I know that many of you- in your Social Studies classes- have learned about “Manifest 12524102_682124118597294_4396878881265881789_nDestiny.” At the founding of the American republic, our ancestors believed that it was America’s destiny to settle the entire continent- from the Atlantic Ocean to the Pacific. At the time, our natural resources seemed inexhaustible.

But over 100 years later- after explorers settled the west and our economy underwent an Industrial Revolution- it was becoming more and more clear that a commitment to conservation would be necessary to protect not only our natural resources, but some of our national treasures.

By the time he took office at the beginning of the 20th century, President Theodore Roosevelt was a committed conservationist. He wanted to leave pristine American land for posterity. So during his presidency, he protected more than 200 million acres of public land and dedicated or expanded six national parks.

In 1916- one hundred years ago this August- President Wilson created the National Park Service when he signed the National Park Service Organic Act.

I understand that a group of students was able to see the wonder of Big Bend National Park for the first time just last month. And there are many many other natural treasures I would encourage you to visit: from Shenandoah to Yellowstone to Yosemite to Redwood.

The National Park Service oversees 59 national parks, which will be preserved in their natural beauty forever. And I hope that each of you has the opportunity to enjoy one or more of them in the coming years.

I know that- at times- it seems like politicians can’t get much done. But protecting our green spaces is a priority for officeholders at all levels. And we are actually making a lot of progress.

The Let’s Move Outside campaign over at the U.S. Department of the Interior is committed to ensuring that all of our youth has an opportunity to play, learn, serve, and work outside. I know that there are some representatives from Let’s Move Outside here and hope each of you can get engaged with this worthy effort.

At the state level- just this past year- the Texas Legislature passed a bill sponsored by Bexar County State Rep. Lyle Larson that will increase funding at state parks.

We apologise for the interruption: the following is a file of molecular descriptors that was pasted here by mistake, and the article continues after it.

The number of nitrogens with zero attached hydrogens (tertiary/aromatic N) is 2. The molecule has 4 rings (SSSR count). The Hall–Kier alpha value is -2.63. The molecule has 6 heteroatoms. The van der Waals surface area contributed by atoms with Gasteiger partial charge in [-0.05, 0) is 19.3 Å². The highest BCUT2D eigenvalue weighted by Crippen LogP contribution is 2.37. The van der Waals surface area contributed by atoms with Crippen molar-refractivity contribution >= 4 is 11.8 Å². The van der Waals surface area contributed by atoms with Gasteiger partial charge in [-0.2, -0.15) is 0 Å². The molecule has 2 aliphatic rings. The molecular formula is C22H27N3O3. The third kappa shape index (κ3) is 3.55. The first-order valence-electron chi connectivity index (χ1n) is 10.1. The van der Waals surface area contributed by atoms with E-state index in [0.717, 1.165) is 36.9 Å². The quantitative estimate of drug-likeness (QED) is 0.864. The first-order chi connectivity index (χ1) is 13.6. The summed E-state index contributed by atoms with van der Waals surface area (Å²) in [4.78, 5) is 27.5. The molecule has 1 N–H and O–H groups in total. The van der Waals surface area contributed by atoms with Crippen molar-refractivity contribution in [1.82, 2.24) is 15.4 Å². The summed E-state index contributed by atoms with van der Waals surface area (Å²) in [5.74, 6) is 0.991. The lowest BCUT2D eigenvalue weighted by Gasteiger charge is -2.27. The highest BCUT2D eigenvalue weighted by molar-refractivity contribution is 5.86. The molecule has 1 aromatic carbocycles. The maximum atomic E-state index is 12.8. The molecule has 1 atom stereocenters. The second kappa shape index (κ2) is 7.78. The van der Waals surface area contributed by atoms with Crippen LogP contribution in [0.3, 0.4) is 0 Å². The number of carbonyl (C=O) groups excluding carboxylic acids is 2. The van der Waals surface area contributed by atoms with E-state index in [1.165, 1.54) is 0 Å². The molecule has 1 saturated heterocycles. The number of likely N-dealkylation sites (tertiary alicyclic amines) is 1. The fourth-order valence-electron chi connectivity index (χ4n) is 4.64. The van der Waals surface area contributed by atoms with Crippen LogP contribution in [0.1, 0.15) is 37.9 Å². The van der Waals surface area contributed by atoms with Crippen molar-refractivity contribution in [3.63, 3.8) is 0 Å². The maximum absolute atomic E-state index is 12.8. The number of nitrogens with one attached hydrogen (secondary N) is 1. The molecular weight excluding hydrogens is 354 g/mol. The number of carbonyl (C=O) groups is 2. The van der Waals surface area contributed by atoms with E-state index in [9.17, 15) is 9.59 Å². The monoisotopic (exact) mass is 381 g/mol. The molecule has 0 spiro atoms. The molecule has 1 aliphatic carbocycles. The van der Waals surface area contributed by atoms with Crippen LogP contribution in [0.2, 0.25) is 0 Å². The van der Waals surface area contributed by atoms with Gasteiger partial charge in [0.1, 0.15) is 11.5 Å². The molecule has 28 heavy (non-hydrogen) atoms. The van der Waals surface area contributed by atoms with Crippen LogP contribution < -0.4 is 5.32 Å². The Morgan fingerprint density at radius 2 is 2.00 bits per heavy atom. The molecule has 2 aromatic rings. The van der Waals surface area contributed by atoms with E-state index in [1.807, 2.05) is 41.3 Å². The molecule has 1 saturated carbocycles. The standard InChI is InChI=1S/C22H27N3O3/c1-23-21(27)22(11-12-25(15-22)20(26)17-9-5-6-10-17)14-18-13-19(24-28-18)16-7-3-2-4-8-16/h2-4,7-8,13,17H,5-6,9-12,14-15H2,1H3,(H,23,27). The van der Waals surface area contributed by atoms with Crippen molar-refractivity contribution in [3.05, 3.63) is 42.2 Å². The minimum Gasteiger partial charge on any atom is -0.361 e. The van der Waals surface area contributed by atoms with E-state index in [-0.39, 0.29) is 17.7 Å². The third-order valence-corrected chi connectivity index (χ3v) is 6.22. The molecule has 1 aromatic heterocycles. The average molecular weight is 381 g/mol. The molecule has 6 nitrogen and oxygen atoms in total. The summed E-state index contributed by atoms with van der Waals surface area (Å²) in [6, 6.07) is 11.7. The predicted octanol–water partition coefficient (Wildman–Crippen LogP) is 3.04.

And here locally there is a whole lot going on. Over the past decade, Bexar County, the San Antonio River Authority, and others came together and spent hundreds of millions of dollars to expand the Riverwalk’s reach for miles to the north and to the south. This year, the City of San Antonio is spending $100 million on its Parks and Recreation Department. And last May, San Antonio residents approved $80 million to expand our citywide trail system by dozens of miles.

Why are we doing this? What makes citizens and representatives at each level of government so eager to invest heavily in stewardship and our park infrastructure?

One reason could be to improve our quality of life. Who among us doesn’t feel more at peace emotionally, intellectually and spiritually when we are with nature? I am sure that the students who visited Big Bend know what I am talking about.

Another reason could be to improve our health. In the past four years, I have been fortunate to lose a significant amount of weight. I attribute this weight loss to the investment our community has made in the Howard W. Peak Greenway Trails and Riverwalk expansion projects.

Mayor Taylor is committed to the SA2020 goal of San Antonio being one of the healthiest communities in the nation and it now leading “Walk with the Mayor” events as part of her Fit City SA initiative. My boss, Councilman Nirenberg, shares her commitment.

But aside from improving quality of life and public health, there seems to be something deeply ingrained in us as humans. Do we feel a connection to the land around us? Do we feel that we have a responsibility to leave the natural wonders around us pristine for the generations that follow?

And this leads to even more questions. What is the role of stewardship? What can young people do to get involved?

There are no right answers to these questions. And before we get started on our conversations, I want to close with President Roosevelt’s observation that our “great central task” is leaving this land even better for our descendants than it is for us.”

 

UTSA Civic Engagement Summit

Yesterday, I had the opportunity to speak at the  UTSA Civic Engagement Summit, hosted by the UTSA Center for Civic Engagement. My speech was entitled “Building a Culture of Engagement in Public Schools.” Below are my prepared remarks:

Thomas Jefferson said that every citizen has a responsibility to be a “participator in the government of affairs.” This Civic_engagement_summit_flyer_2015participation necessarily requires what he called a “more general diffusion of knowledge.”

The debate about public education has become one about workforce development. While this must be a vital component of our public education system, we need to remember that the public education system in America was originally seen as necessary for the survival of the republic- a recognition that the republic can only be governed by well-informed citizens who engage in debates about public affairs.